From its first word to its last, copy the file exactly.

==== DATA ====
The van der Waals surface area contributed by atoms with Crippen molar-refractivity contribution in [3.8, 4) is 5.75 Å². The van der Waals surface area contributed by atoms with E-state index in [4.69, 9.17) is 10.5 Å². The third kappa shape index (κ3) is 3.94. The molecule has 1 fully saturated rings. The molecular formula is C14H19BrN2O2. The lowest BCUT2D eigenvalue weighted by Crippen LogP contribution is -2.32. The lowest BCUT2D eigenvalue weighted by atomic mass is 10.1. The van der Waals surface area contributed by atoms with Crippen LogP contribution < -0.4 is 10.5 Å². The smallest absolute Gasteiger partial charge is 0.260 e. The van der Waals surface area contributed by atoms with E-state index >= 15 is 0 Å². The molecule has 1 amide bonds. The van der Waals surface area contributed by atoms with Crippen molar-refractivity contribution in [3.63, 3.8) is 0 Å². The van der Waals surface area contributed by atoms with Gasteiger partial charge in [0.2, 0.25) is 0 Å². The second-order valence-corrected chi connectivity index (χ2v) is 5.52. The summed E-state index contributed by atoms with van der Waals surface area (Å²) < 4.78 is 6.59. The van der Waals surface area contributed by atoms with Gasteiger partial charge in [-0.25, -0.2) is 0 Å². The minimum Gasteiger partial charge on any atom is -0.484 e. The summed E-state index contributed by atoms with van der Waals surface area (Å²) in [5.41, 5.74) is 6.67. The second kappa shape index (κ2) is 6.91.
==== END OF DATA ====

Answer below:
The van der Waals surface area contributed by atoms with Crippen molar-refractivity contribution in [3.8, 4) is 5.75 Å². The van der Waals surface area contributed by atoms with E-state index in [4.69, 9.17) is 10.5 Å². The third kappa shape index (κ3) is 3.94. The molecule has 1 fully saturated rings. The molecular formula is C14H19BrN2O2. The lowest BCUT2D eigenvalue weighted by Crippen LogP contribution is -2.32. The lowest BCUT2D eigenvalue weighted by atomic mass is 10.1. The van der Waals surface area contributed by atoms with Crippen LogP contribution < -0.4 is 10.5 Å². The smallest absolute Gasteiger partial charge is 0.260 e. The van der Waals surface area contributed by atoms with E-state index >= 15 is 0 Å². The molecule has 1 amide bonds. The van der Waals surface area contributed by atoms with Crippen molar-refractivity contribution in [3.63, 3.8) is 0 Å². The van der Waals surface area contributed by atoms with Gasteiger partial charge in [0.2, 0.25) is 0 Å². The second-order valence-corrected chi connectivity index (χ2v) is 5.52. The summed E-state index contributed by atoms with van der Waals surface area (Å²) < 4.78 is 6.59. The van der Waals surface area contributed by atoms with Gasteiger partial charge in [-0.25, -0.2) is 0 Å². The minimum Gasteiger partial charge on any atom is -0.484 e. The summed E-state index contributed by atoms with van der Waals surface area (Å²) in [5.41, 5.74) is 6.67. The second kappa shape index (κ2) is 6.91.